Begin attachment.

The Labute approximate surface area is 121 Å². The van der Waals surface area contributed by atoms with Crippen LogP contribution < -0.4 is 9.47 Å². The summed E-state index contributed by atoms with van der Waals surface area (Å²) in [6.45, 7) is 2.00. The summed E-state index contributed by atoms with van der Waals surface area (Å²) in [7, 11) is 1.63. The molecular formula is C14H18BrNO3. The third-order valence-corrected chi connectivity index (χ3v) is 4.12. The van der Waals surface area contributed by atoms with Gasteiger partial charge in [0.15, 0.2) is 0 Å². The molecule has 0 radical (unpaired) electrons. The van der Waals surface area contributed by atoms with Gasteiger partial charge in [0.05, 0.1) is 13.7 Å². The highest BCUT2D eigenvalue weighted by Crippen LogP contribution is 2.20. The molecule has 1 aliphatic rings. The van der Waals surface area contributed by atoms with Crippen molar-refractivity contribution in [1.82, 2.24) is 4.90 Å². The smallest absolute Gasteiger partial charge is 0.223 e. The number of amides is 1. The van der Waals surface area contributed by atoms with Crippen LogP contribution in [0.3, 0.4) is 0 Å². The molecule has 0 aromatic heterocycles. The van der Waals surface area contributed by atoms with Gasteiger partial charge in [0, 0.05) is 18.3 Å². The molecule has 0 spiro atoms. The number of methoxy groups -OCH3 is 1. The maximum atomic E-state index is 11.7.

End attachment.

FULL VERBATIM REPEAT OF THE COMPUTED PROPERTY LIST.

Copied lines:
The Labute approximate surface area is 121 Å². The van der Waals surface area contributed by atoms with Crippen LogP contribution < -0.4 is 9.47 Å². The summed E-state index contributed by atoms with van der Waals surface area (Å²) in [6.45, 7) is 2.00. The summed E-state index contributed by atoms with van der Waals surface area (Å²) in [7, 11) is 1.63. The molecular formula is C14H18BrNO3. The third-order valence-corrected chi connectivity index (χ3v) is 4.12. The van der Waals surface area contributed by atoms with Gasteiger partial charge in [0.15, 0.2) is 0 Å². The molecule has 0 radical (unpaired) electrons. The van der Waals surface area contributed by atoms with Gasteiger partial charge in [0.05, 0.1) is 13.7 Å². The highest BCUT2D eigenvalue weighted by Crippen LogP contribution is 2.20. The molecule has 1 aliphatic rings. The van der Waals surface area contributed by atoms with Crippen molar-refractivity contribution in [1.82, 2.24) is 4.90 Å². The smallest absolute Gasteiger partial charge is 0.223 e. The number of amides is 1. The van der Waals surface area contributed by atoms with Crippen LogP contribution in [0.3, 0.4) is 0 Å². The molecule has 0 aromatic heterocycles. The van der Waals surface area contributed by atoms with Gasteiger partial charge in [0, 0.05) is 18.3 Å². The molecule has 0 spiro atoms. The number of methoxy groups -OCH3 is 1. The maximum atomic E-state index is 11.7.